#1
Okay! so, I am having a lot of problems with hum, I turn my amp on, 50hz, I plug my guitar into my fast track>Laptop, 50hz! I plug into my pod with headphones, 50hz!!! it wont stop, its making my playing miserable, demotivating me, can't tell how well im playing and so on, but the other day I used my amp outside as a speaker for my music whilst I was doing some work out there, when I was done I unplugged my phone but forgot to turn the amp off, it was about 2 metres from the front of the house, I moved the amp to the front door whilst clearing up and the hum started real faint, then I took it in and it kicked in again! what is going on!!!! please somebody help me
#2
Assuming you live in the UK, I expect your 50Hz hum is power lines creating fields picked up by the guitar. "Humbuckers" are designed to reject this hum by creating it in a + and - in the two bobbins and adding them together to cancel it while preserving the string's sound.

When you are away from all of the household electrical wires and the items plugged in to them, thereby eliminating the source of much of the hum, it will subside on your guitar signal (i.e. when you were outside of the house).

Even with humbucker pickups the guitar shielding needs to be good to minimize this hum, covering as much of the wiring as possible, and with low resistance (meaning well connected electrically to the shield of your amplifier cable). If there is a poor connection anywhere, including in your cord or amplifier, then the hum will be stronger. You might even find that it is dependent on the angle of the guitar as you hold it and move it around.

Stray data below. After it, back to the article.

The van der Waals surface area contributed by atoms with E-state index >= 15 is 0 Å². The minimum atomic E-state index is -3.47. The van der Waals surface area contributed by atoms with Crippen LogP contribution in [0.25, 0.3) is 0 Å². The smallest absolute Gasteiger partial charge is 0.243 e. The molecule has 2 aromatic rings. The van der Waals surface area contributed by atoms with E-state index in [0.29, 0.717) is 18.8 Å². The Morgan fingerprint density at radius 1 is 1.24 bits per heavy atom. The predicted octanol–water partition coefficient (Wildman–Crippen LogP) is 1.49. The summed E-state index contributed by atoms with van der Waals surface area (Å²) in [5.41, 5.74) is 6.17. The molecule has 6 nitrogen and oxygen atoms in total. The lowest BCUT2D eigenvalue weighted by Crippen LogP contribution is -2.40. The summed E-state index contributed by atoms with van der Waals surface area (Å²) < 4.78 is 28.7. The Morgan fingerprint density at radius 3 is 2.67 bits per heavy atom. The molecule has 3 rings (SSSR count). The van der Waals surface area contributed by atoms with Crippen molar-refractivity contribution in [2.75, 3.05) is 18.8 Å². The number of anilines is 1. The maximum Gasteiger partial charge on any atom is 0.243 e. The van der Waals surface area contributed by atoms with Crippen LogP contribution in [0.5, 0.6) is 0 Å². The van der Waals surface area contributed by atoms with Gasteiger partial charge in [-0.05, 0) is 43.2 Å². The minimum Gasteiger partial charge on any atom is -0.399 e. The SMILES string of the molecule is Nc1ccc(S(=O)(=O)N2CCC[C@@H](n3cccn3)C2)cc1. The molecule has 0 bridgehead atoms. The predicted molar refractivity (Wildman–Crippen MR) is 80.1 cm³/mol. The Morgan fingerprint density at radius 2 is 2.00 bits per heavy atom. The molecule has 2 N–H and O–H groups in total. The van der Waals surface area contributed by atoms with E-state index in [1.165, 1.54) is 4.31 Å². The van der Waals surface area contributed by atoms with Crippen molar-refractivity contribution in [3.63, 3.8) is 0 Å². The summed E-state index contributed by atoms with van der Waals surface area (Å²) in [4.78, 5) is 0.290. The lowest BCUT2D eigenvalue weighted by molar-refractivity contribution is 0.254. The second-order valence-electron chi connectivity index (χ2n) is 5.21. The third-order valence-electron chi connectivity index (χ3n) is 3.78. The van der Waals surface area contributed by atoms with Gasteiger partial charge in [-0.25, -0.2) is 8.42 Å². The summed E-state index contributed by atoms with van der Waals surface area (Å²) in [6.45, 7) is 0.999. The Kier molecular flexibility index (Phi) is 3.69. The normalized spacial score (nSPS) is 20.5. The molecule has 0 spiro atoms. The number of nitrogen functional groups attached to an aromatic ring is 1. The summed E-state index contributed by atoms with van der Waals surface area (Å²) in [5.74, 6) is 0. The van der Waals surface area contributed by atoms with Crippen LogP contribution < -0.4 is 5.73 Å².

In an interesting talk, Deep Purple's Steve Morse once said that he tests the stage for hum and noise during a soundcheck by playing in different locations and angles on the stage. He will then remember where and how to stand for quiet passages in a song where the hum will be more noticeable in order to keep it down.

Guitarist Jeff Healy once told me how frustrated he was with the hum of his Stratocaster.

Given all of this, it seems that the objective is to minimize it but accept that it is impossible to eliminate it. Check for good shielding and grounding at least, and get a good quality cord. You also need to confirm that your home wiring is correctly grounded ('the "Earth" connection is good') for safety (and guitar player) purposes.
#3
Suggestions:
-Check your guitar's ground wire. This is a usually black wire connecting the bridge to the back of the volume control.
-Check for shielding. The electronics cavity on most guitars is either lined with foil or painted with conductive paint. This helps keep interference down. If your guitar doesn't have this, you can use aluminium foil. Just make sure it doesn't cause any short circuits.
-Use a high quality shielded cable.
-Buy a noise gate (which effectively turns your volume to zero as soon as you stop playing) or a hum debugger (which filters out signals at 50-60 hz)

EDIT: why is the word kitchen censored? *******
#4
One more thing to add to the last post: Aluminum foil will work but it forms an insulating oxide that makes it hard to get a good electrical connection to it, and if the connection is not low resistance it will not perform well in reducing hum. Copper foil is much easier to connect electrically.